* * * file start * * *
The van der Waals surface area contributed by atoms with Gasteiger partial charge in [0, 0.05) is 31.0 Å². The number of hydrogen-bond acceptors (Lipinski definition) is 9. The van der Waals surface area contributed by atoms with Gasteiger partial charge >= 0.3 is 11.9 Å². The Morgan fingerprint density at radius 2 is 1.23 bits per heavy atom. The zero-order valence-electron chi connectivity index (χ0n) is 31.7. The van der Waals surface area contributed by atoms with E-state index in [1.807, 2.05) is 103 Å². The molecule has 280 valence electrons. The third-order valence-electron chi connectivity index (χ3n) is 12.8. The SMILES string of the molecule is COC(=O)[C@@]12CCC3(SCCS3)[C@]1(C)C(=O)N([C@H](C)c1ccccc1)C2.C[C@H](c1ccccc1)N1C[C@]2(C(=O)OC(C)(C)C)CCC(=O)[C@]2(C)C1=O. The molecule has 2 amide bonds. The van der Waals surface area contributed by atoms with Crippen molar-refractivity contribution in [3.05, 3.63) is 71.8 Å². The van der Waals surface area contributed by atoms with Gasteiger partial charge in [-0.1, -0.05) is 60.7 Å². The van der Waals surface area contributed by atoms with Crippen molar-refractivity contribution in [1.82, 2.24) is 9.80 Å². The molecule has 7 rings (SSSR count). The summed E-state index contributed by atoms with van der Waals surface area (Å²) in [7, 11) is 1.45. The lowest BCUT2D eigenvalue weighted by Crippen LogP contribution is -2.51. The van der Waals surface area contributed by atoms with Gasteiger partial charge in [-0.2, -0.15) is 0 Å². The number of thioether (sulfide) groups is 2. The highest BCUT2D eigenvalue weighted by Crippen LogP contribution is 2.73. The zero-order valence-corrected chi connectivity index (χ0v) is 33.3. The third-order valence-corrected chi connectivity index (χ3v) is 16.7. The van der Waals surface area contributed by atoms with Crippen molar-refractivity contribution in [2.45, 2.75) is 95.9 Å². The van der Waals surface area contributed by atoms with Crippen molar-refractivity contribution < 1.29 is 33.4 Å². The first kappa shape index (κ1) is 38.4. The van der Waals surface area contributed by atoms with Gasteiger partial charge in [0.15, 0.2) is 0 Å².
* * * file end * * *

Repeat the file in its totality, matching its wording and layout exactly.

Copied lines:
The van der Waals surface area contributed by atoms with Gasteiger partial charge in [0, 0.05) is 31.0 Å². The number of hydrogen-bond acceptors (Lipinski definition) is 9. The van der Waals surface area contributed by atoms with Gasteiger partial charge >= 0.3 is 11.9 Å². The Morgan fingerprint density at radius 2 is 1.23 bits per heavy atom. The zero-order valence-electron chi connectivity index (χ0n) is 31.7. The van der Waals surface area contributed by atoms with E-state index in [1.807, 2.05) is 103 Å². The molecule has 280 valence electrons. The third-order valence-electron chi connectivity index (χ3n) is 12.8. The SMILES string of the molecule is COC(=O)[C@@]12CCC3(SCCS3)[C@]1(C)C(=O)N([C@H](C)c1ccccc1)C2.C[C@H](c1ccccc1)N1C[C@]2(C(=O)OC(C)(C)C)CCC(=O)[C@]2(C)C1=O. The molecule has 2 amide bonds. The van der Waals surface area contributed by atoms with Crippen molar-refractivity contribution in [3.05, 3.63) is 71.8 Å². The van der Waals surface area contributed by atoms with Gasteiger partial charge in [-0.1, -0.05) is 60.7 Å². The van der Waals surface area contributed by atoms with Crippen molar-refractivity contribution in [1.82, 2.24) is 9.80 Å². The molecule has 7 rings (SSSR count). The summed E-state index contributed by atoms with van der Waals surface area (Å²) in [7, 11) is 1.45. The lowest BCUT2D eigenvalue weighted by Crippen LogP contribution is -2.51. The van der Waals surface area contributed by atoms with Gasteiger partial charge in [-0.2, -0.15) is 0 Å². The number of thioether (sulfide) groups is 2. The highest BCUT2D eigenvalue weighted by Crippen LogP contribution is 2.73. The zero-order valence-corrected chi connectivity index (χ0v) is 33.3. The third-order valence-corrected chi connectivity index (χ3v) is 16.7. The van der Waals surface area contributed by atoms with Crippen molar-refractivity contribution in [2.45, 2.75) is 95.9 Å². The van der Waals surface area contributed by atoms with Crippen molar-refractivity contribution < 1.29 is 33.4 Å². The first kappa shape index (κ1) is 38.4. The van der Waals surface area contributed by atoms with Gasteiger partial charge in [0.15, 0.2) is 0 Å².